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New Leadership, Same Old Ukraine

Leonid Bershidsky is a Bloomberg View columnist. He was the founding editor of the Russian business daily Vedomosti and founded the opinion website
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When he resigned on Sunday, Ukrainian Prime Minister Arseniy Yatsenyuk said he was proud of his government's achievements. They will, he predicted, be appreciated in due time. That may be so, but just now he is one of Ukraine's most despised men, someone who failed to make the country more European but instead made deals with oligarchs and corrupt bureaucrats.

His resignation to give way for an ally of President Petro Poroshenko won't, however, make Ukraine any more governable.

Yatsenyuk's departure was only a matter of time. In February, he barely survived a no-confidence vote in parliament, and a burly legislator tried physically to carry him off the dais as he hung on to the lectern. His party, the Popular Front, defies its name by not even showing up in recent polls for lack of voter support.

Under Yatsenyuk, the Ukrainian economy has moved from sharp recession to stagnation. The tax system is still oppressive, property rights uncertain, bureaucrats greedy and the middle class impoverished. Despite tiny quarter-on-quarter output growth at the end of last year, the Ukrainian retail sector was still shrinking in February, 2016. These are not the kind of results Ukrainians wanted from their 2014 "Revolution of dignity."

Poroshenko has known for a while that Yatsenyuk wouldn't last. The parliamentary coalition that served as the basis for Yatsenyuk's cabinet had started falling apart last year, with smaller parties seeking distance from the prime minister's toxic unelectability, especially following accusations of corruption leveled against the prime minister by former Georgian President Mikheil Saakashvili, now governor of Odessa. Admitting no new coalition could be formed was, however, unacceptable to Poroshenko: He would then have to disband the parliament.

An early election would extend the political crisis by months and almost certainly scupper fresh installments of aid from the International Monetary Fund. The IMF has lately halted disbursements because of the political uncertainty. "Once there is more clarity about the status of the government, we'll look forward to engage with the authorities on policies to strengthen and transform Ukraine," fund spokesman William Murray said last month.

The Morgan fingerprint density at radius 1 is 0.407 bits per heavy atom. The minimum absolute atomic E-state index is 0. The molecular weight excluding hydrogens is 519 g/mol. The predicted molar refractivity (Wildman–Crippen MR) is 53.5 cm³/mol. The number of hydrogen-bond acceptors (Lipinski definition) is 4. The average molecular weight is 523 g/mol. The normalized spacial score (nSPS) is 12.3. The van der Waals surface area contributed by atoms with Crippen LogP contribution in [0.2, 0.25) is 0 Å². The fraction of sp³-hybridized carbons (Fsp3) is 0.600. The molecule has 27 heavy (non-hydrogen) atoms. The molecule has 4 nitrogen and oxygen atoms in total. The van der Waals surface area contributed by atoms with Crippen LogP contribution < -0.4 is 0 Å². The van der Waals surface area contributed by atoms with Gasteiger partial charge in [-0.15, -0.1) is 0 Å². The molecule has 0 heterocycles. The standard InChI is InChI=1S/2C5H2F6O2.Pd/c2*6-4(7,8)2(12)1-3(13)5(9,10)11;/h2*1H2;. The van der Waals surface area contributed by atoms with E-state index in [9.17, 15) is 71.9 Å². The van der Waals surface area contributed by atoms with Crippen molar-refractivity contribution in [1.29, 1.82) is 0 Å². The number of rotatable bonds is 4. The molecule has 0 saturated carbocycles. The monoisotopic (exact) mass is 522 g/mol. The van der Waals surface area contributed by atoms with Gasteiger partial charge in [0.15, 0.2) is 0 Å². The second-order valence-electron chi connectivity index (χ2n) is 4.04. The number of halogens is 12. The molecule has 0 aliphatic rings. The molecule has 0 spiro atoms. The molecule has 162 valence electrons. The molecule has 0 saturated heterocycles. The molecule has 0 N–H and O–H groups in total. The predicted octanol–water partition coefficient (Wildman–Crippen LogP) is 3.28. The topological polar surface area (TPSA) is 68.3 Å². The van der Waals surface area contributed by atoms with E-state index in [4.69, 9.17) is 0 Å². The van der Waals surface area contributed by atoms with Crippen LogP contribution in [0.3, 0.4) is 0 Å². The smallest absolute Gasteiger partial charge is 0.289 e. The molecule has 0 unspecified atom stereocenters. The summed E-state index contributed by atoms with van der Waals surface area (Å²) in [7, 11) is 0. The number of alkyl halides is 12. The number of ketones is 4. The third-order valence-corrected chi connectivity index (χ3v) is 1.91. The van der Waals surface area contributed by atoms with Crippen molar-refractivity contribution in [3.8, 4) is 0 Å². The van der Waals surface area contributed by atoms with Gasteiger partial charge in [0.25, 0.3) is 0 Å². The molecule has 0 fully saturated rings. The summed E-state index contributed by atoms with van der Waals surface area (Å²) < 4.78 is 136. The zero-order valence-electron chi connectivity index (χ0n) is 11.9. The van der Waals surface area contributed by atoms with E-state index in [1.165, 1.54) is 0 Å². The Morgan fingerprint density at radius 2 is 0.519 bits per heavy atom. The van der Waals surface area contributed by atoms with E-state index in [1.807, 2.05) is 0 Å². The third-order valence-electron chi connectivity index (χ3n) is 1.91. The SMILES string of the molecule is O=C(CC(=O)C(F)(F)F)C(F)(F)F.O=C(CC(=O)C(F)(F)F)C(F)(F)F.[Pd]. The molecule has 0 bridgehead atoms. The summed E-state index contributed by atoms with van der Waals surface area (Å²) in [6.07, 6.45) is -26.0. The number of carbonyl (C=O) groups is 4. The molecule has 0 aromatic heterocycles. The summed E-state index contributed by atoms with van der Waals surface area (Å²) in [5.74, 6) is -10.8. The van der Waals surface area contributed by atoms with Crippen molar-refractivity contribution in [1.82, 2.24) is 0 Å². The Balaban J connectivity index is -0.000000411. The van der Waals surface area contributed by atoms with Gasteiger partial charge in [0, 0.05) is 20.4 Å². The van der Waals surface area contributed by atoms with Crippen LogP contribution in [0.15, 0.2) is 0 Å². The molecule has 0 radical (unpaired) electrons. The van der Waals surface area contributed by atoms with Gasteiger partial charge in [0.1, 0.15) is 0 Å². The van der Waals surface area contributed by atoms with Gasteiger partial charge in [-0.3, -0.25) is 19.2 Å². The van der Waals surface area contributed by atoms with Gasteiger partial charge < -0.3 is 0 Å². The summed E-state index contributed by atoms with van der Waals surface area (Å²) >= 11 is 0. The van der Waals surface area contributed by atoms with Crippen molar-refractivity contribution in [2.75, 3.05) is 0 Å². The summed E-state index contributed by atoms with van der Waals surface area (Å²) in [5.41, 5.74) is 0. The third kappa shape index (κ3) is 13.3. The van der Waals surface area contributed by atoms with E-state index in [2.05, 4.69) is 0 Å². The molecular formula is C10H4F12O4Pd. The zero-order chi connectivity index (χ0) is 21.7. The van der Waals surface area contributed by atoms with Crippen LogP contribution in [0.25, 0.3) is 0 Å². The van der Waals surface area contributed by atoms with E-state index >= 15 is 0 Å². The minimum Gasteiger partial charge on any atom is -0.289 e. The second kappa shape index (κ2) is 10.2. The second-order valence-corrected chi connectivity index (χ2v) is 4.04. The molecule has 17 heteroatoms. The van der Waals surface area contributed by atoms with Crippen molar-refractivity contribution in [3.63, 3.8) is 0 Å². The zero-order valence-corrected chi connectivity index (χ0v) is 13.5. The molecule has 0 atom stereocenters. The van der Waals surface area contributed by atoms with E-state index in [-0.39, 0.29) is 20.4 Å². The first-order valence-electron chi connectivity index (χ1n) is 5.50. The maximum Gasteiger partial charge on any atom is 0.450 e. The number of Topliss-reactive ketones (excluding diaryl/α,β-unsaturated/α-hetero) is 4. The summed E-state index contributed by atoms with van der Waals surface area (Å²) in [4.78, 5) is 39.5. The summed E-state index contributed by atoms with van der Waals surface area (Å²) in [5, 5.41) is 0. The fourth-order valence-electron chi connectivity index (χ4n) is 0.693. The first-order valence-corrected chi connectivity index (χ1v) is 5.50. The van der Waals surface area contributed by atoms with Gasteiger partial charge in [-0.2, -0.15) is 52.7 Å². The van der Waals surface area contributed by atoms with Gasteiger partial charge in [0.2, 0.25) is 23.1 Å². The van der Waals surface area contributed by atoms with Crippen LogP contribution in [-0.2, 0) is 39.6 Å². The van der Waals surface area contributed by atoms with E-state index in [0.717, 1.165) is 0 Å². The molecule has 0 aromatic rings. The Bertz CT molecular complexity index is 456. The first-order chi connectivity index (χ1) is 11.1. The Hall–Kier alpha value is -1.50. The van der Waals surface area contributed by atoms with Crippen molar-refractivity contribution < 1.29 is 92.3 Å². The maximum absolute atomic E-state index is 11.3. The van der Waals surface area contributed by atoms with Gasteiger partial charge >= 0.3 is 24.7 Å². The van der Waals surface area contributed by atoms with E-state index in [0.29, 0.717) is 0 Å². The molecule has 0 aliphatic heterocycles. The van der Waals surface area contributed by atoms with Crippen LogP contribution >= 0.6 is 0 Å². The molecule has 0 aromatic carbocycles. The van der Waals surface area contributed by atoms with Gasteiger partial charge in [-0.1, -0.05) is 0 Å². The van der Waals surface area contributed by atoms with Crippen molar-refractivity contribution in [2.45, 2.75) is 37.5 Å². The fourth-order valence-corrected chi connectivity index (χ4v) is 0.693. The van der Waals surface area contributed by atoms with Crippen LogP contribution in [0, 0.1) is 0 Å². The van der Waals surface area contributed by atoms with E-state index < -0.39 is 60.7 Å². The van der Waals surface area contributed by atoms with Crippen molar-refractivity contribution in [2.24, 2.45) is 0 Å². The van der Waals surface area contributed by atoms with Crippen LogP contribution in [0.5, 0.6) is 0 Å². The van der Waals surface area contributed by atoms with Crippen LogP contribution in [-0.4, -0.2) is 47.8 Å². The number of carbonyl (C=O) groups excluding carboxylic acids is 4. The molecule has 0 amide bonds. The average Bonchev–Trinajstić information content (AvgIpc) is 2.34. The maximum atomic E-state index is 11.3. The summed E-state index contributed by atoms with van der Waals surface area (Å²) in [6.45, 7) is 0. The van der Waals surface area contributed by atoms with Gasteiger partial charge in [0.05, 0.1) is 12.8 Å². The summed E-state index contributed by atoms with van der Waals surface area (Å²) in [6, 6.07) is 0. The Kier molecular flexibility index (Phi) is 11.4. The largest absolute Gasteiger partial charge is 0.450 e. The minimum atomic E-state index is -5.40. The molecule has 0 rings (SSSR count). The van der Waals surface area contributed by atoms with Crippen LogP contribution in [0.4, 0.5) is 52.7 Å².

Besides, an early election would probably result in a defeat for Poroshenko's own party. According to a March 16 poll by KMIS, one of the more respected polling organizations in Ukraine, the party, which now holds 29 percent of the seats in parliament, would only win less than 6 percent of the vote. Besides, a Saakashvili-backed new "Movement for Purification" could deal the Poroshenko party an unpleasant surprise if it stepped up its criticism of the president, not just the prime minister.

Poroshenko's attempts to get out of this losing situation have been frantic and seemingly desperate. He has suggested some exotic replacements for Yatsenyuk, such as former Swedish Foreign Minister Carl Bildt and former Slovak Finance Minister Ivan Miklos, to U.S. Vice President Joe Biden, seen in Kiev as the current leadership's fairy godmother. Then, the candidacy of U.S.-born Finance Minister Natalie Jaresko was dangled before the Washington allies. Jaresko took this seriously enough to write a lengthy Facebook post on March 22, saying she would be willing to form a "technocratic," "depoliticized" government of "nobody's people."